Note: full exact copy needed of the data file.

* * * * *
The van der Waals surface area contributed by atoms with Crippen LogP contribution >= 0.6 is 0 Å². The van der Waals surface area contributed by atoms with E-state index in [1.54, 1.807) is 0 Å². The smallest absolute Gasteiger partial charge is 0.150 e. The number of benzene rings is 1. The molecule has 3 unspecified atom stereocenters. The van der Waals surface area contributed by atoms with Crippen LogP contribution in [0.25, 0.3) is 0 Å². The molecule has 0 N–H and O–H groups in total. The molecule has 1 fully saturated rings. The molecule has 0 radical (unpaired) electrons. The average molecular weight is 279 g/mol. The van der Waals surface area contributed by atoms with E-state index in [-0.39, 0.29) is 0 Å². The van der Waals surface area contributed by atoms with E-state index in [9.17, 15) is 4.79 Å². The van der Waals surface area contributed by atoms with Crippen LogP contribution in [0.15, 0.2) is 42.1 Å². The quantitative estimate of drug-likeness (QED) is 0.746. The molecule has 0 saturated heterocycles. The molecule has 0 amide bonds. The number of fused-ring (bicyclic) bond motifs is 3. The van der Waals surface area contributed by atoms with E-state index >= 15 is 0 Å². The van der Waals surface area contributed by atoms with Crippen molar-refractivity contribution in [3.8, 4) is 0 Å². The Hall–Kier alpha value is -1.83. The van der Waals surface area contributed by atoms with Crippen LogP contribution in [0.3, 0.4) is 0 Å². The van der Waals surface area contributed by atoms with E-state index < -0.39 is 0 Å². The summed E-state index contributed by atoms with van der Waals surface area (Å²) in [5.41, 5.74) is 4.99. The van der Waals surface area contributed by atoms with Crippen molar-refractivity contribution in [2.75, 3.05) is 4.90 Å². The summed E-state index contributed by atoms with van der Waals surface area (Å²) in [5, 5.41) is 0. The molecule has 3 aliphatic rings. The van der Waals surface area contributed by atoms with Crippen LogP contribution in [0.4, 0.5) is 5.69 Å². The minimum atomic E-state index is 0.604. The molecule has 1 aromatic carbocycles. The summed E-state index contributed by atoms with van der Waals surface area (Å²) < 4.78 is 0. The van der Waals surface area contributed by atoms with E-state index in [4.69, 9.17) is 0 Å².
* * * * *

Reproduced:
The van der Waals surface area contributed by atoms with Crippen LogP contribution >= 0.6 is 0 Å². The van der Waals surface area contributed by atoms with E-state index in [1.54, 1.807) is 0 Å². The smallest absolute Gasteiger partial charge is 0.150 e. The number of benzene rings is 1. The molecule has 3 unspecified atom stereocenters. The van der Waals surface area contributed by atoms with Crippen LogP contribution in [0.25, 0.3) is 0 Å². The molecule has 0 N–H and O–H groups in total. The molecule has 1 fully saturated rings. The molecule has 0 radical (unpaired) electrons. The average molecular weight is 279 g/mol. The van der Waals surface area contributed by atoms with E-state index in [-0.39, 0.29) is 0 Å². The van der Waals surface area contributed by atoms with E-state index in [9.17, 15) is 4.79 Å². The van der Waals surface area contributed by atoms with Crippen LogP contribution in [0.15, 0.2) is 42.1 Å². The quantitative estimate of drug-likeness (QED) is 0.746. The molecule has 0 saturated heterocycles. The molecule has 0 amide bonds. The number of fused-ring (bicyclic) bond motifs is 3. The van der Waals surface area contributed by atoms with E-state index >= 15 is 0 Å². The van der Waals surface area contributed by atoms with Crippen molar-refractivity contribution in [3.8, 4) is 0 Å². The Hall–Kier alpha value is -1.83. The van der Waals surface area contributed by atoms with Crippen LogP contribution in [0.3, 0.4) is 0 Å². The van der Waals surface area contributed by atoms with E-state index < -0.39 is 0 Å². The summed E-state index contributed by atoms with van der Waals surface area (Å²) in [5.41, 5.74) is 4.99. The van der Waals surface area contributed by atoms with Crippen molar-refractivity contribution in [2.75, 3.05) is 4.90 Å². The summed E-state index contributed by atoms with van der Waals surface area (Å²) in [5, 5.41) is 0. The molecule has 3 aliphatic rings. The van der Waals surface area contributed by atoms with Crippen LogP contribution in [0.4, 0.5) is 5.69 Å². The minimum atomic E-state index is 0.604. The molecule has 1 aromatic carbocycles. The summed E-state index contributed by atoms with van der Waals surface area (Å²) < 4.78 is 0. The van der Waals surface area contributed by atoms with E-state index in [4.69, 9.17) is 0 Å².